Family‘s Blood, Sweat and Tears for a New Home


On March 27, an open house was held for George and Lauryn Giroux and their sons Shaun, Trei and Marques as part of the Self Help Acquisition/Rehabilitation Orangeville Project.

Marilyn Vogrinec of Southeastern Utah Association of Local Governments (SEUALG) assessed the needs of the county and low income families that would qualify from this program. With the help of Barbara Fausett, they worked hard for two years to put together a grant application outlining how they wanted the program to work. They worked with the USDA Rural Development for funding and several other funding sources.

The project began in July 2013, with SEUALG and construction supervisor Jeff of CAS Inc., and ended March 2014.

Through blood, sweat and tears, the Giroux family put 2,500 hours worth of sweat equity into the remodel of their new family home. They learned how to install the subfloor, lay tile and hardwood flooring, how to sheet rock and texture walls and many other skills it takes to remodel a house.

Sweat equity is the work the Giroux family put into the remodel and construction of their home under the direction and supervision of construction supervisor Jeff of CAS Inc. Jeff trained, watched and supervised every aspect of the remodel and worked with the family to complete the project. “Jeff is the secret behind the success,” Fausett said.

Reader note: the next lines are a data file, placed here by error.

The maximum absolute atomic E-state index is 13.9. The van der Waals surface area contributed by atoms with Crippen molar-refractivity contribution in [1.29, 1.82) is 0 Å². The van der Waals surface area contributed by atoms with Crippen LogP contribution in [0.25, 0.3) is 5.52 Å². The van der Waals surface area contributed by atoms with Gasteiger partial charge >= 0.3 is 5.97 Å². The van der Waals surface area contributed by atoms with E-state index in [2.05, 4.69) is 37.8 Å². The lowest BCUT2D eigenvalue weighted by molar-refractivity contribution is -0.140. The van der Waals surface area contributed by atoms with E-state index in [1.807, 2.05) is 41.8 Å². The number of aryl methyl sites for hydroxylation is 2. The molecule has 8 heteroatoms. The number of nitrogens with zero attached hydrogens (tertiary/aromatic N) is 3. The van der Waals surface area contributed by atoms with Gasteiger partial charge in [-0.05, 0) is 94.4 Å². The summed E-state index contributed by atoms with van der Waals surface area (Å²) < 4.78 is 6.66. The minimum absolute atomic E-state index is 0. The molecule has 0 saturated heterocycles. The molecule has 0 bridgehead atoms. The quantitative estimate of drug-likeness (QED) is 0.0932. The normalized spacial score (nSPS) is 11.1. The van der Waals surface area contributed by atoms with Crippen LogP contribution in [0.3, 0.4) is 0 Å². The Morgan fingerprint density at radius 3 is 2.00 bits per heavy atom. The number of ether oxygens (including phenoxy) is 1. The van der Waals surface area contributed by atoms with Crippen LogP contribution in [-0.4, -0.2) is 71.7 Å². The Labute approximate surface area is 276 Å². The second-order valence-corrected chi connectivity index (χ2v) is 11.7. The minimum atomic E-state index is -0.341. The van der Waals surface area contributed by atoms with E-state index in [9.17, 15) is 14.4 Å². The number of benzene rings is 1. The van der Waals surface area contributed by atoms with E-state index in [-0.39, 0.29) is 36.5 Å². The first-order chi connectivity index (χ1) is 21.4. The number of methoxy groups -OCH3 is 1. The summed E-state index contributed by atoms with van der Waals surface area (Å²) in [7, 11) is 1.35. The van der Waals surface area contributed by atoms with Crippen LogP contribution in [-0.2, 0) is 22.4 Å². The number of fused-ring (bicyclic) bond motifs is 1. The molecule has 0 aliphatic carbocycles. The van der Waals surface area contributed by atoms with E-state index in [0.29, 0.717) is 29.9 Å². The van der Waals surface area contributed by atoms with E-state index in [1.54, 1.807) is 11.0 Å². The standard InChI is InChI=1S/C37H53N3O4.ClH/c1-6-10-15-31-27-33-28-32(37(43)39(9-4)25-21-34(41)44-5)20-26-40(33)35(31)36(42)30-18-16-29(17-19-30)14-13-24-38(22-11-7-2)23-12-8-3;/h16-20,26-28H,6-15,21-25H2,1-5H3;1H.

Shaun, 14, spoke of the hard work he put in prying up layer after layer of flooring before finally getting to the damaged subfloor. Thirteen-year-old Trei’s first job at the home was to tear out the kitchen cabinets. Marques, 12, remembers his first job to take down the swinging doors that led to the kitchen.

At one time, the Giroux family lived in a three bedroom, one bath apartment in which eight people lived. Their new home, after remodel, has six bedrooms and three-and-a-half baths. The family is still trying to figure out how they are going to fill all the space of their new home. “I don’t know what I’m going to do with all the space,” Lauryn laughed.

The Giroux home was purchased for $84,000 and they had a budget of $68,000 for the remodel. After completion the home appraised for $170,000. The mortgage is $153,000, which means the family already has $20,000 of sweat equity at move-in.

“Marilyn is the brains behind the project,” Jeff stated. “She understands how to make everyone work together. She is the backbone of it all”.

The Giroux’s project was the pilot of the Self Help Acquisition/Rehabilitation Orangeville Project and it has gone so well that the program is being implemented throughout the state of Utah.

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